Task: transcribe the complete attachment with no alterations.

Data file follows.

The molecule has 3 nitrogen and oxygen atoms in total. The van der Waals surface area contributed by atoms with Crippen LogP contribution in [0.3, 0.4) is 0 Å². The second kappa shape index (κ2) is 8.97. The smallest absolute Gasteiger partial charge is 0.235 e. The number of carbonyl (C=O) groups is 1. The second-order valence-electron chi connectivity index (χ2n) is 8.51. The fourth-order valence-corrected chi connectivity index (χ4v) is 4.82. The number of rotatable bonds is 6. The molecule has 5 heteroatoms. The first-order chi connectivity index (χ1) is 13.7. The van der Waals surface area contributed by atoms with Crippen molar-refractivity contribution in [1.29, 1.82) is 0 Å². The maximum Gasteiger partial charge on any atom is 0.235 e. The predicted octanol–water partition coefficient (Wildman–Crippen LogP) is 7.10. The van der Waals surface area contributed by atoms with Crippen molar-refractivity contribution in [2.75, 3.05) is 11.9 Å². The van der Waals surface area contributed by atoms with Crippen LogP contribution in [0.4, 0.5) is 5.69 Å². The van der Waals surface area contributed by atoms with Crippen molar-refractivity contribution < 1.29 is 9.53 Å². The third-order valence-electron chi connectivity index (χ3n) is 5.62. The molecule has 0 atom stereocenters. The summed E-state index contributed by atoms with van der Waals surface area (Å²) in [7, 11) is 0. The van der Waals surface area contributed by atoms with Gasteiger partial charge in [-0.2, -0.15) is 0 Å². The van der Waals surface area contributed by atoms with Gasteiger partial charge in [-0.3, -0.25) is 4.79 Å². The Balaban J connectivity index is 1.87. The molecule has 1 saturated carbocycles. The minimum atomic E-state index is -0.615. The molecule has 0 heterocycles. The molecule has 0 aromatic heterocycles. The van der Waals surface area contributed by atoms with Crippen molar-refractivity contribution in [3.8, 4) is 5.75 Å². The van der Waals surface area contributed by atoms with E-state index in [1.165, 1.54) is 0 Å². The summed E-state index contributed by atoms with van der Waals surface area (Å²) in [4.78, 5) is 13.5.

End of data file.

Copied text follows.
The molecule has 3 nitrogen and oxygen atoms in total. The van der Waals surface area contributed by atoms with Crippen LogP contribution in [0.3, 0.4) is 0 Å². The second kappa shape index (κ2) is 8.97. The smallest absolute Gasteiger partial charge is 0.235 e. The number of carbonyl (C=O) groups is 1. The second-order valence-electron chi connectivity index (χ2n) is 8.51. The fourth-order valence-corrected chi connectivity index (χ4v) is 4.82. The number of rotatable bonds is 6. The molecule has 5 heteroatoms. The first-order chi connectivity index (χ1) is 13.7. The van der Waals surface area contributed by atoms with Crippen molar-refractivity contribution in [1.29, 1.82) is 0 Å². The maximum Gasteiger partial charge on any atom is 0.235 e. The predicted octanol–water partition coefficient (Wildman–Crippen LogP) is 7.10. The van der Waals surface area contributed by atoms with Crippen molar-refractivity contribution in [2.75, 3.05) is 11.9 Å². The van der Waals surface area contributed by atoms with Crippen LogP contribution in [0.4, 0.5) is 5.69 Å². The van der Waals surface area contributed by atoms with Crippen molar-refractivity contribution < 1.29 is 9.53 Å². The third-order valence-electron chi connectivity index (χ3n) is 5.62. The molecule has 0 atom stereocenters. The summed E-state index contributed by atoms with van der Waals surface area (Å²) in [7, 11) is 0. The van der Waals surface area contributed by atoms with Gasteiger partial charge in [-0.2, -0.15) is 0 Å². The van der Waals surface area contributed by atoms with Gasteiger partial charge in [-0.3, -0.25) is 4.79 Å². The Balaban J connectivity index is 1.87. The molecule has 1 saturated carbocycles. The minimum atomic E-state index is -0.615. The molecule has 0 heterocycles. The molecule has 0 aromatic heterocycles. The van der Waals surface area contributed by atoms with Crippen molar-refractivity contribution in [3.8, 4) is 5.75 Å². The van der Waals surface area contributed by atoms with E-state index in [1.165, 1.54) is 0 Å². The summed E-state index contributed by atoms with van der Waals surface area (Å²) in [4.78, 5) is 13.5.